Examining the impact of Normalization and Footwear on Gait Biometrics Recognition using the Ground Reaction Force




Mason, James Eric

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Behavioural biometrics are unique non-physical human characteristics that can be used to distinguish one person from another. One such characteristic, which belongs to the Gait Biometric, is the footstep Ground Reaction Force (GRF), the temporal signature of the force exerted by the ground back on the foot through the course of a footstep. This is a biometric for which the computational power required for practical applications in a security setting has only recently become available. In spite of this, there are still barriers to deployment in a practical setting, including large research gaps concerning the effect of footwear and stepping speed on footstep GRF-based person recognition. In this thesis we devised an experiment to address these research gaps, while also expanding upon the biometric system research presented in previous GRF recognition studies. To assess the effect of footwear on recognition performance we proposed the analysis of a dataset containing samples for two different types of running shoes. While, with regards to stepping speed, we set out to demonstrate that normalizing for step duration will mitigate speed variation biases and improve GRF recognition performance; this included the development of two novel machine learning-based temporal normalization techniques: Localized Least Squares Regression (LLSR) and Localized Least Squares Regression with Dynamic Time Warping (LLSRDTW). Moreover, building upon previous research, biometric system analysis was done over four feature extractors, seven normalizers, and five different classifiers, allowing us to indirectly compare the GRF recognition results for biometric system configurations that had never before been directly compared. The results achieved for the aforementioned experiment were generally in line with our initial assumptions. Comparing biometrics systems trained and tested with the same footwear against those trained and tested with different footwear, we found an average decrease in recognition performance of about 50%. While, performing LLSRDTW step duration normalization on the data led to a 14-15% improvement in recognition performance over its non-normalized equivalent in our two most stable feature spaces. Examining our biometric system configurations we found that a Wavelet Packet Decomposition-based feature extractor produced our best feature space results with an EER average of about 2.6%, while the Linear Discriminant Analysis (LDA) classifier performed best of the classifiers, about 19% better than any of the others. Finally, while not the intended purpose of our research, the work in this thesis was presented such that it may form a foundation upon which future classification problems could be approached in a wide range of alternative domains.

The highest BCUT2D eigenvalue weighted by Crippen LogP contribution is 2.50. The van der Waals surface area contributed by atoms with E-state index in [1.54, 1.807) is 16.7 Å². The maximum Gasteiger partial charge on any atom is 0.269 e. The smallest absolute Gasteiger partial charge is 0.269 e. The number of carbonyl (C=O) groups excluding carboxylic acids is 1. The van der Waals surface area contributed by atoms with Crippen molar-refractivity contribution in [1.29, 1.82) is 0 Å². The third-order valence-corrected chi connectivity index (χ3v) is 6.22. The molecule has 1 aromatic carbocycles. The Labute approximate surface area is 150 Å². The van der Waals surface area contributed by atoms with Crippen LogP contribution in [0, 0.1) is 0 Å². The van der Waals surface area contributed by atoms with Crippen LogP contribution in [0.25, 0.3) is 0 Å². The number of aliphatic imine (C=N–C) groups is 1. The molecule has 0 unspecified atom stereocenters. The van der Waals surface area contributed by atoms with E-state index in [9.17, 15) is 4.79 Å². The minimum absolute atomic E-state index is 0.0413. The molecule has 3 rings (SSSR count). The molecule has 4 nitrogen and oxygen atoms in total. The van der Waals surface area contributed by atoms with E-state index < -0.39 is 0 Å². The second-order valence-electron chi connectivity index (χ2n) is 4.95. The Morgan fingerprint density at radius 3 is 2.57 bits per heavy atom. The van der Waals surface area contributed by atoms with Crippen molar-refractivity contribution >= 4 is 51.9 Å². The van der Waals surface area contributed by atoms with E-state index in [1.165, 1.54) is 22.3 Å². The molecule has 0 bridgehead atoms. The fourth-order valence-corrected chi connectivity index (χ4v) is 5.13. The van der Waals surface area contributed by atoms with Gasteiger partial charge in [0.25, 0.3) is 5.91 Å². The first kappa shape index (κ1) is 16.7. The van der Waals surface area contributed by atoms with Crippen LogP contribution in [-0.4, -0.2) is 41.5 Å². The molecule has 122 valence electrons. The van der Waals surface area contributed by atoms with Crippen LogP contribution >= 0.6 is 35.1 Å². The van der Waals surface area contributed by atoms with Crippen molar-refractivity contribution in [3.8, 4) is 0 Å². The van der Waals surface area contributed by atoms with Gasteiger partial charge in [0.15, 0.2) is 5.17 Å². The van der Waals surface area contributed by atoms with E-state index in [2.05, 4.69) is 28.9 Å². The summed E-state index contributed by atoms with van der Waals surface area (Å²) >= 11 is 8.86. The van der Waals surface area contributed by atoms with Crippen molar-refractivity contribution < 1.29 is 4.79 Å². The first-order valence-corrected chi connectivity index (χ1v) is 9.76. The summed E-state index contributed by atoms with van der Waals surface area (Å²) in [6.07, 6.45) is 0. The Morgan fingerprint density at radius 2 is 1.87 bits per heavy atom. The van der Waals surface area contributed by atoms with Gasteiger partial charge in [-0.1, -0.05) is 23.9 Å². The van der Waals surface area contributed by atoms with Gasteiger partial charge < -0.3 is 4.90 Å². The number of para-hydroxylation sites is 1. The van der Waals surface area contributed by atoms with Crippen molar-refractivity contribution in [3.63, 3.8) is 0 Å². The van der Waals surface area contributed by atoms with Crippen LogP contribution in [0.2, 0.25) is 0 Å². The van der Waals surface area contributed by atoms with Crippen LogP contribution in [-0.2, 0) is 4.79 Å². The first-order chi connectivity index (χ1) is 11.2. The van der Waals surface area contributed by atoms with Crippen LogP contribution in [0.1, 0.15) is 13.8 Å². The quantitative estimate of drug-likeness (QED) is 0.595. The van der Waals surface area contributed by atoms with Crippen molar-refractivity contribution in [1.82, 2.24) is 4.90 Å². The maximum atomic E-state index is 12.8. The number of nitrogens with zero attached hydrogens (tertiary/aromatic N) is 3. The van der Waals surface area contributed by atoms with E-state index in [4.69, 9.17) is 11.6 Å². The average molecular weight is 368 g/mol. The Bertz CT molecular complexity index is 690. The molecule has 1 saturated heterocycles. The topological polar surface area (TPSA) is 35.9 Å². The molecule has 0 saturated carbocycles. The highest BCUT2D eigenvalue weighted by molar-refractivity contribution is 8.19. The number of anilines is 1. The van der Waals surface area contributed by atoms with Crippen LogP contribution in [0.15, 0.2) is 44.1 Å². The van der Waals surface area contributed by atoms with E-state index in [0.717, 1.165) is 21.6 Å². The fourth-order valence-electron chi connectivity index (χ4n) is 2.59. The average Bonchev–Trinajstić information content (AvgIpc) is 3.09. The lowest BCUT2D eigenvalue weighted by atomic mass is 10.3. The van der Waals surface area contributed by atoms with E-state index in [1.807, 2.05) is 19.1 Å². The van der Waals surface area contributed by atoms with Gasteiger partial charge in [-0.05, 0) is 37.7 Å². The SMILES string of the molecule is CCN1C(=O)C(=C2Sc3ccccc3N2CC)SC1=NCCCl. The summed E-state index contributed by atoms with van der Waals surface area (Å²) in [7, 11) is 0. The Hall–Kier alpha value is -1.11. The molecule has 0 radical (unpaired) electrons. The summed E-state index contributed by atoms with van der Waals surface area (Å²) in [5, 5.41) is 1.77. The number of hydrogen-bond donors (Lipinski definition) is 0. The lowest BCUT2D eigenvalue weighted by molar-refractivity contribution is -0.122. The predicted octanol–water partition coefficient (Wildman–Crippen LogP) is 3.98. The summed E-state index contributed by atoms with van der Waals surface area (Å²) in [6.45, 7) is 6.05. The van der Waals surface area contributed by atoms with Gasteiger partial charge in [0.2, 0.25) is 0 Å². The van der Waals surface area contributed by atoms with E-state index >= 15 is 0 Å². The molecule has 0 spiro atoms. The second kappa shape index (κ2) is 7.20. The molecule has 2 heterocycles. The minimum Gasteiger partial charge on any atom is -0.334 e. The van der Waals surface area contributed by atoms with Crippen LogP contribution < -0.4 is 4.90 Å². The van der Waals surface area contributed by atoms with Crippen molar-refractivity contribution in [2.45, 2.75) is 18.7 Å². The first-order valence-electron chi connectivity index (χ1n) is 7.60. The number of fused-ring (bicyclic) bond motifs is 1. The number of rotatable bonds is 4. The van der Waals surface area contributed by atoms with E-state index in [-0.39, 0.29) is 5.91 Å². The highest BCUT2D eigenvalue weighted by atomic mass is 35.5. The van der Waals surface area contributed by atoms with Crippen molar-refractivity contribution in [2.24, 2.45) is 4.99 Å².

biometric recognition, classification, feature extraction, gait biometric, ground reaction force, machine learning